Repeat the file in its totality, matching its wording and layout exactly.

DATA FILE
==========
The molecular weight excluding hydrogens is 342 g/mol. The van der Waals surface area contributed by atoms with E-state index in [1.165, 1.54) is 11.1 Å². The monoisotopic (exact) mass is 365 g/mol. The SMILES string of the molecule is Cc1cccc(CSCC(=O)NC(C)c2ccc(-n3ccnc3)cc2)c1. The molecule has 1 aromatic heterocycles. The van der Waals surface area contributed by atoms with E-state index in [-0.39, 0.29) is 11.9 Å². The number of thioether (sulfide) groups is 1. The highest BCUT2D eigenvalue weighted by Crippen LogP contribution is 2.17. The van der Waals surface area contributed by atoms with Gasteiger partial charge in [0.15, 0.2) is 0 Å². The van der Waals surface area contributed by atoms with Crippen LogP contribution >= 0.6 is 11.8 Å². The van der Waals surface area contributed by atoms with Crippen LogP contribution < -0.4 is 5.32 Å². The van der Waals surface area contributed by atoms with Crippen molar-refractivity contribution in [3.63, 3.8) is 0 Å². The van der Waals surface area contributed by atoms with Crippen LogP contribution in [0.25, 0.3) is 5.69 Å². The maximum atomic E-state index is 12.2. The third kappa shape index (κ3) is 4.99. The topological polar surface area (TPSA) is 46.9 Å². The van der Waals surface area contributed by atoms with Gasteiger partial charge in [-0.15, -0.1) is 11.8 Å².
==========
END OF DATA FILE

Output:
The molecular weight excluding hydrogens is 342 g/mol. The van der Waals surface area contributed by atoms with E-state index in [1.165, 1.54) is 11.1 Å². The monoisotopic (exact) mass is 365 g/mol. The SMILES string of the molecule is Cc1cccc(CSCC(=O)NC(C)c2ccc(-n3ccnc3)cc2)c1. The molecule has 1 aromatic heterocycles. The van der Waals surface area contributed by atoms with E-state index in [-0.39, 0.29) is 11.9 Å². The number of thioether (sulfide) groups is 1. The highest BCUT2D eigenvalue weighted by Crippen LogP contribution is 2.17. The van der Waals surface area contributed by atoms with Gasteiger partial charge in [0.15, 0.2) is 0 Å². The van der Waals surface area contributed by atoms with Crippen LogP contribution >= 0.6 is 11.8 Å². The van der Waals surface area contributed by atoms with Crippen LogP contribution < -0.4 is 5.32 Å². The van der Waals surface area contributed by atoms with Crippen molar-refractivity contribution in [3.63, 3.8) is 0 Å². The van der Waals surface area contributed by atoms with Crippen LogP contribution in [0.25, 0.3) is 5.69 Å². The maximum atomic E-state index is 12.2. The third kappa shape index (κ3) is 4.99. The topological polar surface area (TPSA) is 46.9 Å². The van der Waals surface area contributed by atoms with Gasteiger partial charge in [-0.15, -0.1) is 11.8 Å².